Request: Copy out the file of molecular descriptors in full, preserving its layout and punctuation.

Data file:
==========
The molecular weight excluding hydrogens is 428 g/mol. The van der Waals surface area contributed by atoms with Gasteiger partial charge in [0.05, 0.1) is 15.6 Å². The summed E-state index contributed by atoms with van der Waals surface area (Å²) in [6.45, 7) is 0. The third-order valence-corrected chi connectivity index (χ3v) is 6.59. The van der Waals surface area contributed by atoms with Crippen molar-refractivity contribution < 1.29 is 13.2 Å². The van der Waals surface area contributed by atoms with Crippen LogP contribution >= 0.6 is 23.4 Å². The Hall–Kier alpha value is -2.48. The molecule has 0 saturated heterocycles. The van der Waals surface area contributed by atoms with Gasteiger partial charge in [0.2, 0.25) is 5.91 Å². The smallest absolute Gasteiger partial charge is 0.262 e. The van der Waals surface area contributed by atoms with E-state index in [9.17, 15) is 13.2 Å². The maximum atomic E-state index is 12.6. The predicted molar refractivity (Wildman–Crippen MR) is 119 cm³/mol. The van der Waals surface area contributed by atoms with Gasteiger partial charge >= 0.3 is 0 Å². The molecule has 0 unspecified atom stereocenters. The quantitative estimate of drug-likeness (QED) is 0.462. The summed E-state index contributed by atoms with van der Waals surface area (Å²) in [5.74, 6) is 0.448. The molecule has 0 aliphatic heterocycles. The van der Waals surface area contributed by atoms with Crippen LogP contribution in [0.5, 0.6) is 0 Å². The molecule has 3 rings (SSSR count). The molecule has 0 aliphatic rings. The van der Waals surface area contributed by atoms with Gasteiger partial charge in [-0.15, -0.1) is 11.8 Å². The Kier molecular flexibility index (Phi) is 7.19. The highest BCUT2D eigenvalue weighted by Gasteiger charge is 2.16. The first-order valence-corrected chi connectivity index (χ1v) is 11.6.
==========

The molecular weight excluding hydrogens is 428 g/mol. The van der Waals surface area contributed by atoms with Gasteiger partial charge in [0.05, 0.1) is 15.6 Å². The summed E-state index contributed by atoms with van der Waals surface area (Å²) in [6.45, 7) is 0. The third-order valence-corrected chi connectivity index (χ3v) is 6.59. The van der Waals surface area contributed by atoms with Crippen molar-refractivity contribution < 1.29 is 13.2 Å². The van der Waals surface area contributed by atoms with Crippen LogP contribution >= 0.6 is 23.4 Å². The Hall–Kier alpha value is -2.48. The molecule has 0 saturated heterocycles. The van der Waals surface area contributed by atoms with Gasteiger partial charge in [0.2, 0.25) is 5.91 Å². The smallest absolute Gasteiger partial charge is 0.262 e. The van der Waals surface area contributed by atoms with E-state index in [9.17, 15) is 13.2 Å². The maximum atomic E-state index is 12.6. The predicted molar refractivity (Wildman–Crippen MR) is 119 cm³/mol. The van der Waals surface area contributed by atoms with Gasteiger partial charge >= 0.3 is 0 Å². The molecule has 0 unspecified atom stereocenters. The quantitative estimate of drug-likeness (QED) is 0.462. The summed E-state index contributed by atoms with van der Waals surface area (Å²) in [5.74, 6) is 0.448. The molecule has 0 aliphatic heterocycles. The van der Waals surface area contributed by atoms with Crippen LogP contribution in [0.5, 0.6) is 0 Å². The molecule has 3 rings (SSSR count). The molecule has 0 aliphatic rings. The van der Waals surface area contributed by atoms with Gasteiger partial charge in [-0.15, -0.1) is 11.8 Å². The Kier molecular flexibility index (Phi) is 7.19. The highest BCUT2D eigenvalue weighted by Gasteiger charge is 2.16. The first-order valence-corrected chi connectivity index (χ1v) is 11.6.